Sneaks is virtually a one-woman ESG.
Sneaks is virtually a one-woman ESG. Merge Records

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Sneaks, “Future” (Merge). Sneaks (Eva Moolchan) is like a one-woman ESG. Her streamlined songs are bass- and drum-heavy and infectious, albeit more conventionally song-oriented and less declamatory than NYC's finest post-punk-funk outfit. If this prospect doesn't make you squeal with joy, then you deserve all the grimness this world can throw at you. "Future" comes from Sneaks' 2017 minimalist-pop charmer, It's a Myth, and its nonchalant, loopy funk and sotto voce singing convey an understated ebullience that sound like an American counterpart to Althea & Donna's "Uptown Top Ranking." Love at first hear.

LCD Soundsystem, "tonite" (Columbia). I like LCD Soundsystem when they're in casual, off-the-cuff mode. "tonite" sounds like a first-take cut on which James Murphy and company amble through a very repetitive, low-key electro-funk jam with a bulbous af bass synth, half-assed bleeps, splashy 909 hits, and Murphy's "Losing My Edge"-like observations. "Oh sure, it's ruling the airwaves/What remains of the airwaves/And we're frankly thankful for the market psychology you're hipping us to/But all the hipsters sing the same thing/There's only [Vocoder voice] tonight tonight tonight." Throughout the song, the singer sounds like he's having an internal monologue about a chronic midlife crisis. (The video lends more credence to the idea that Murphy is a better-looking Doppelgänger to the just-sacked political pustule known as Steve Bannon.)

Car Seat Headrest, “War Is Coming (If You Want It)” (Matador) Here's a one-off song by Car Seat Headrest to tide you over till Seattle transplant Will Toledo's next major statement comes to fruition. "War Is Coming (If You Want It)" bears brilliant quiet-to-loud dynamics, nifty backward guitar accents, and a chorus that explodes like the titular subject. In his glumly passionate voice, Toledo belts, "Now is the time to cast Darwin aside/Stop spinning lines that justify the lure of suicide/And reach out your hands/And save someone's life/Because war is coming/If you want it." Sounds like an exemplary anthem for the ¯\_(ツ)_/¯ age.

Kaitlyn Aurelia Smith, "To Follow and Lead" (Western Vinyl). Call me crazy—I've been called worse—but this song by Orcas Island native Kaitlyn Aurelia Smith is what a radio hit in 2017 should sound like. Warped synth trills, synthetic bamboo percussion droplets, and heavily treated vocals that make Laurie Anderson's sound like Joan Baez's coalesce into a feathery, uplifting hymn of vaguely SE Asian, New Age ritualism. Put it in heavy rotation and chill the hell out. "To Follow and Lead" appears on Smith's The Kid, out October 6.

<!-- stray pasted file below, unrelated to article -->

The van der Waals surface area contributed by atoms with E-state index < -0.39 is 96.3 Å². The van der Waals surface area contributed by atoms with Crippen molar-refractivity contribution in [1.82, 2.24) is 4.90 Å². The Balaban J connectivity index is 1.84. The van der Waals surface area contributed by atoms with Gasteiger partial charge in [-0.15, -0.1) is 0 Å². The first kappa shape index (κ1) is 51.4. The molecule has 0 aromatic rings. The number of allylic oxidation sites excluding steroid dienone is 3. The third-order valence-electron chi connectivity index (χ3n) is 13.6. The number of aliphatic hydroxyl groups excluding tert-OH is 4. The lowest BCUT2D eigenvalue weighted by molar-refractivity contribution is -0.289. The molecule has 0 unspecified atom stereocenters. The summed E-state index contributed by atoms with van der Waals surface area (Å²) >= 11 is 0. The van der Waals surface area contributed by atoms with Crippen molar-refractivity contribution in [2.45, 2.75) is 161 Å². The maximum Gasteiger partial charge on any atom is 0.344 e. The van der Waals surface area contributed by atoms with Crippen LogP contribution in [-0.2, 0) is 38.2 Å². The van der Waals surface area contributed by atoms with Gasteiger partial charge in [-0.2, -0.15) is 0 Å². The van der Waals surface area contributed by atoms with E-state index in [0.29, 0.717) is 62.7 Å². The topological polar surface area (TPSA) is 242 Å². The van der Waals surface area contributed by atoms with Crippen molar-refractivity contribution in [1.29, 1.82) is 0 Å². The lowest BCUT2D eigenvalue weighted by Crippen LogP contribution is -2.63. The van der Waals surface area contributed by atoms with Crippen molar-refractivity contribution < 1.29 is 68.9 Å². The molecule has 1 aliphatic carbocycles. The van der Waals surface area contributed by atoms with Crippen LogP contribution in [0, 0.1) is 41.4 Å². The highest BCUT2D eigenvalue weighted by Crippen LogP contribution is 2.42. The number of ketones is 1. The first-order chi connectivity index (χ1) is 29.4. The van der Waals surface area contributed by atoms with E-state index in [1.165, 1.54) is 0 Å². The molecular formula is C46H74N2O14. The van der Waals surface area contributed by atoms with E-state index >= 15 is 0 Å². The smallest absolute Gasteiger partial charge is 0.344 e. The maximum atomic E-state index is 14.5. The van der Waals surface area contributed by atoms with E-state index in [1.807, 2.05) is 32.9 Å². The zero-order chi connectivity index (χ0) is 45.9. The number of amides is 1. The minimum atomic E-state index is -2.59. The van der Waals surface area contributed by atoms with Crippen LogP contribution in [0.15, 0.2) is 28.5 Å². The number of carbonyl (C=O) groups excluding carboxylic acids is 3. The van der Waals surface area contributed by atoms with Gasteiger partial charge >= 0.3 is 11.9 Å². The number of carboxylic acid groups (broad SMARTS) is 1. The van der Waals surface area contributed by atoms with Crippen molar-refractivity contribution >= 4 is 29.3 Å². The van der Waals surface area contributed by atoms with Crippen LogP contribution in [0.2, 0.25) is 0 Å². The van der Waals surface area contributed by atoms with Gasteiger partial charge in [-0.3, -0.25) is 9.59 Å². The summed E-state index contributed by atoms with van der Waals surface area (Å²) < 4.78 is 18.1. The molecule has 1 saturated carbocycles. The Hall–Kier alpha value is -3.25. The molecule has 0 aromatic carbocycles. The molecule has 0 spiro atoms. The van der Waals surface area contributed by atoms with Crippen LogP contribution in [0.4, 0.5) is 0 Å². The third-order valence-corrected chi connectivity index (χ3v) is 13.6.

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Gel-Sol, "The Magician's Sojourn" (Verses). Gel-Sol (Seattle electronic musician Andy Reichel) is best known for his far-out, Plunderphonic-oriented ambient music and his audio-visual monthly night Monster Planet. But with his new album, Horse Head Bookends (out September 19), Reichel is incorporating real drums and heading deeper into the sort of expansive prog-rock realms he champions at the PROG! DJ night he co-hosts at Hazlewood Bar. "The Magician's Sojourn" lushly soars into the sweet intersection where mellow Italian prog (Sensations' Fix or Osanna, say) meets suspenseful, incidentally funky, European library music circa 1971. There's not much like this happening in Seattle right now, so treasure it. As a bonus, the packaging for the ltd.-ed. vinyl version of Horse Head Bookends is ornate and fabulous.

Noteworthy August 18 album releases: A$AP Ferg, Still Striving (A$AP Worldwide/RCA); Grizzly Bear, Painted Ruins (label); Rainer Maria, Rainer Maria (Polyvinyl); UNKLE, The Road Part 1 (Cooking Vinyl); Steve Wilson, To the Bone (Caroline); Dent May, Across the Multiverse (Carpark); Judy Dyble/Andy Lewis, Summer Dancing (Acid Jazz/PIAS); KMFDM, HELL YEAH (Ear Music); DJ Shadow, The Mountain Has Fallen (Mass Appeal); Ghostpoet, Dark Days & Canapés (PIAS)